Last Updated on October 31, 2022 by Real Men Sow
I’ve been a big fan of Dalek compost bins ever since someone kindly left one outside our allotment shop, ‘free to a good home’. Not one to turn down a freebie, I gathered up the bin and found it a new home in the corner of my plot. Immediately, I was taken with the neatness of the bin. Everything looks much tidier than the traditional pallet and carpet job I’d inherited. When I began growing in my garden, space was at a premium, and the advantages of a dalek compost bin or two over a big pallet bin were obvious.
Personal Experience while Using Allotment Compost Bin
Three years later my dalek compost bins are producing enough lovely compost to feed my three raised beds. Pre-daleks, I’d never used kitchen compost as a soil improver, but I’m completely in love with the stuff now. For me, it is by far the best manure and I’d hold up my rich runner bean harvest as proof.
The thickness of Allotment Compost Bins
I’ve learned a few things along the way which have made my Daleks tick though. The size of the material you’re adding to your bin is important, for one. Some ingredients, such as eggshells and woodier cuttings can take a lot longer than normal wet additions like veg peelings and old veg plants. I’ve found breaking up the eggshells and chopping the cuttings into smaller pieces help speed up the composting process.
What to do with Allotment Compost Bins
Good Mix of Ingredients
A good mix of ingredients is key too. Essentially, you need an equal amount of green material, like grass cuttings, plus your kitchen scraps (veg peelings, etc), and ‘browns’. For browns, I often use cardboard – the bog-standard parcel-type stuff is best.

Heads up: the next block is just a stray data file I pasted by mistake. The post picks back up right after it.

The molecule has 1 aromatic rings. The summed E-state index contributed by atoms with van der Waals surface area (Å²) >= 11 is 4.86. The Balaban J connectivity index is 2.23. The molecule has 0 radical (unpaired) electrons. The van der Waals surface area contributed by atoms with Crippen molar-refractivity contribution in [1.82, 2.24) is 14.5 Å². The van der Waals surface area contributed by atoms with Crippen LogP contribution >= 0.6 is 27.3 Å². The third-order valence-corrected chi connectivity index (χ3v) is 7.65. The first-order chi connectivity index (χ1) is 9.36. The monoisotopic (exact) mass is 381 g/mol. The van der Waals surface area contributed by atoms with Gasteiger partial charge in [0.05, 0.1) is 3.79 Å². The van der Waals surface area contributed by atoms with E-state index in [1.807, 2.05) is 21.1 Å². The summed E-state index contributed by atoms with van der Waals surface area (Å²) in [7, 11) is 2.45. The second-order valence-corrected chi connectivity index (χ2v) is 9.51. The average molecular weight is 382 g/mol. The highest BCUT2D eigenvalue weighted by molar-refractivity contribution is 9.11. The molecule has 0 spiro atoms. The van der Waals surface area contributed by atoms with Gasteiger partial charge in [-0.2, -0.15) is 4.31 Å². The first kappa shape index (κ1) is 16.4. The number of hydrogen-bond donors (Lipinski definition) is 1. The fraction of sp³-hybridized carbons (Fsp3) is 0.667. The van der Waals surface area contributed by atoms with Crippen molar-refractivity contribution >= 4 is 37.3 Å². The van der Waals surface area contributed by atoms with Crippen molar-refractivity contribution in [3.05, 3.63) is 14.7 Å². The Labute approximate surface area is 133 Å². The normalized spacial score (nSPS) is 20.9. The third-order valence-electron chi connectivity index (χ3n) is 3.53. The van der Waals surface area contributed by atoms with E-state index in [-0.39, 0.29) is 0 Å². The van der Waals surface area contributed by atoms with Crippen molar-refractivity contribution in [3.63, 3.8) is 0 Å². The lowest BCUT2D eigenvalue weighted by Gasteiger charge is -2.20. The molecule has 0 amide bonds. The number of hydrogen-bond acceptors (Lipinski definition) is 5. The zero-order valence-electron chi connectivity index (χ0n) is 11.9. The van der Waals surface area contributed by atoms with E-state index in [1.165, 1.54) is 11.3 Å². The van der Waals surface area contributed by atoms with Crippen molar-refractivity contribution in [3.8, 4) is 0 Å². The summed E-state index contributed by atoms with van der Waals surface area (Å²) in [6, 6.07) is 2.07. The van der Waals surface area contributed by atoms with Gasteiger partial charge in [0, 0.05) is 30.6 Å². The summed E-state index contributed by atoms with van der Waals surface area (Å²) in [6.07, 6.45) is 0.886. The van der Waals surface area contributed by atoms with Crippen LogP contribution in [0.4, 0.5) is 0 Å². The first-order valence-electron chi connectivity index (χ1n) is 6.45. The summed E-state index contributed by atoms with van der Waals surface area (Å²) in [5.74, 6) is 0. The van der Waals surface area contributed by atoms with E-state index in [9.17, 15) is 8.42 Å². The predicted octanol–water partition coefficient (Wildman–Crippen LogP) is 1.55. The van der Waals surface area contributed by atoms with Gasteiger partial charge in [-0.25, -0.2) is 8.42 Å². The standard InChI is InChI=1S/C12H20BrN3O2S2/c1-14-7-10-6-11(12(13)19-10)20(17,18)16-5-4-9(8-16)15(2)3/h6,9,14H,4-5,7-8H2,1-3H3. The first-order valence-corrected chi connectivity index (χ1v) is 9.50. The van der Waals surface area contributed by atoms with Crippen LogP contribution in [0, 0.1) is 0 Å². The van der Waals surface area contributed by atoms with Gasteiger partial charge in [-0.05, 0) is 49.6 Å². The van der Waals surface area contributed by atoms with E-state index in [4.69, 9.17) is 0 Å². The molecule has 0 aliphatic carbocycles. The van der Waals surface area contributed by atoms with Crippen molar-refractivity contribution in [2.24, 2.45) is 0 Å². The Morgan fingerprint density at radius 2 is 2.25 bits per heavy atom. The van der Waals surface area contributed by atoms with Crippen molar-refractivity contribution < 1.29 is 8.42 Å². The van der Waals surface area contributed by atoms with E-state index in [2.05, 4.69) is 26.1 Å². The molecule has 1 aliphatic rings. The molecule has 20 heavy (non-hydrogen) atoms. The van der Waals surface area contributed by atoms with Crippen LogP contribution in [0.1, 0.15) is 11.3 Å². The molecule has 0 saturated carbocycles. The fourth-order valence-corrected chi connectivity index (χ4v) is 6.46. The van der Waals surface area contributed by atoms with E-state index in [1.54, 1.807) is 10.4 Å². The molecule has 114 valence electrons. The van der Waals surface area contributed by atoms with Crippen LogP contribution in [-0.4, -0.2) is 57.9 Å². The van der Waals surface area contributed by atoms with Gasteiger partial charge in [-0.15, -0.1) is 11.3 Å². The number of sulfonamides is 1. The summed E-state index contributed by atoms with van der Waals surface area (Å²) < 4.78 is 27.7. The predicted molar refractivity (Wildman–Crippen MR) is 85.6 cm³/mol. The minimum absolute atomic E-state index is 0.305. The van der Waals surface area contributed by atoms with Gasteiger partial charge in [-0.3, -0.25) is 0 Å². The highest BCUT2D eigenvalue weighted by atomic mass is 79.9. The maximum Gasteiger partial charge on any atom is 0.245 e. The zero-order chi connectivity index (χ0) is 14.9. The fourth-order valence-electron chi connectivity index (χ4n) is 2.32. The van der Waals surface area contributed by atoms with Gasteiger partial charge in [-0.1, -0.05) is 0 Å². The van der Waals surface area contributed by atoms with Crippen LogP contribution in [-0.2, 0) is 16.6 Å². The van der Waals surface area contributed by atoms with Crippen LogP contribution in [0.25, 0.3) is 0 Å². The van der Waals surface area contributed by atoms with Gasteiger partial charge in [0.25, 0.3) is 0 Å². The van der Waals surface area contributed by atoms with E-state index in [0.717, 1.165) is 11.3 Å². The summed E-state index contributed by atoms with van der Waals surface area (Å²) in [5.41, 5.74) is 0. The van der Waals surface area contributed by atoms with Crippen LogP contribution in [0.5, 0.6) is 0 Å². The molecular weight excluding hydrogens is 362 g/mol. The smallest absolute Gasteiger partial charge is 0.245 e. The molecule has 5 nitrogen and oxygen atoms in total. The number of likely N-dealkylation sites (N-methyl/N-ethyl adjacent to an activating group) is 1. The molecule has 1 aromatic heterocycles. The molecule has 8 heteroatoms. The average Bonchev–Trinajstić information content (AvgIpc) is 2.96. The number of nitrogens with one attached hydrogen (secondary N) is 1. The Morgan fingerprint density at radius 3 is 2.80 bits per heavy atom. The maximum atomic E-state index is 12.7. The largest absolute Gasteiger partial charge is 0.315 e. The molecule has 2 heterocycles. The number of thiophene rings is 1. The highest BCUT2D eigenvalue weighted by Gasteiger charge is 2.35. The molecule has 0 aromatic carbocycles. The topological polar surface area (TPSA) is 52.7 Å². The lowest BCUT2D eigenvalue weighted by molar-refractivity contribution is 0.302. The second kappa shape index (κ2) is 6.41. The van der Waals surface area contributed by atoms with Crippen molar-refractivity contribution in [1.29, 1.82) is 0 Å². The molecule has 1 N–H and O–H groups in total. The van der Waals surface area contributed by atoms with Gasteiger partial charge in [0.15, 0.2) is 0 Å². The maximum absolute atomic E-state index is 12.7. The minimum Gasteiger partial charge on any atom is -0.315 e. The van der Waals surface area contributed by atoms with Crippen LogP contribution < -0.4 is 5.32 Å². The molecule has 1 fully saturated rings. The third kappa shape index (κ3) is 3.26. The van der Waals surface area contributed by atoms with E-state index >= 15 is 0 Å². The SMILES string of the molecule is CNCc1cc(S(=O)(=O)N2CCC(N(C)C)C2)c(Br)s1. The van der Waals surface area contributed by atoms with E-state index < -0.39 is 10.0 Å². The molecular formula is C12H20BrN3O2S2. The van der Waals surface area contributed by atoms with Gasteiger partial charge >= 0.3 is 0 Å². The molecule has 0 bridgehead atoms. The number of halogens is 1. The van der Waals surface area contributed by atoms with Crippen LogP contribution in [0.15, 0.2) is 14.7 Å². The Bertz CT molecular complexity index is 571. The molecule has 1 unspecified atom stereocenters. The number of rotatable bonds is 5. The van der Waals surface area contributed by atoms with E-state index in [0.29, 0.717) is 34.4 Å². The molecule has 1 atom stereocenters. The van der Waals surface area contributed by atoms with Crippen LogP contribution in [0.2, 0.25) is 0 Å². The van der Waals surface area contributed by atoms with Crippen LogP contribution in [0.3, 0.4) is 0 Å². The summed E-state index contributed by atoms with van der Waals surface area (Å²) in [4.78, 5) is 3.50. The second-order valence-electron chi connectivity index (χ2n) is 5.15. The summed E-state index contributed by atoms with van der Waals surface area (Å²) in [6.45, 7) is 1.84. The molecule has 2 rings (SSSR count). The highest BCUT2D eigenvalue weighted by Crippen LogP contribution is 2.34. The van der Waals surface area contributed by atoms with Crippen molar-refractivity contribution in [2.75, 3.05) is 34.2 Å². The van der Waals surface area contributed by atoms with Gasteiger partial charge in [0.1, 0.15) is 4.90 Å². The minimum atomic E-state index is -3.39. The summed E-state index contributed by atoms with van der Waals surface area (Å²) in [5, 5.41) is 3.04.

Regular checks of the dalek’s contents are important to make sure that your compost isn’t getting too soggy. If it looks as if it might be, that’s the time to add the cardboard. Make sure you rip it up into small chunks though.
The Importance of Heat in the Dalek Compost Bin
I’ve found heat to be really important to the dalek’s composting speeds too. One of my daleks is positioned in a sunny spot, and rots down much, much quicker than the dalek which spends a large part of the day in the shade. Make sure the lids are on tight too, as they help to keep the heat in. This also stops them from blowing away in a strong wind.
Rats have occasionally been a problem, getting in through the door, but I’ve wrapped some wire around outside of the dalek and this has kept them out. The only other slight problem is that they can be tricky to turn, but I tend to stick a fork in every so often which helps keep things on the move.
One excellent tip I’ve picked up (but not yet implemented) is to put the daleks next to each other. That way you can easily move the contents between bins rather than turning.
If you fancy having a go with a dalek, try your local Council. Many sell them at a reasonable price. Check out www.getcomposting.com, who works with Local Authorities in the UK to provide residents with low-cost compost bins and accessories, wormeries, and kitchen composters.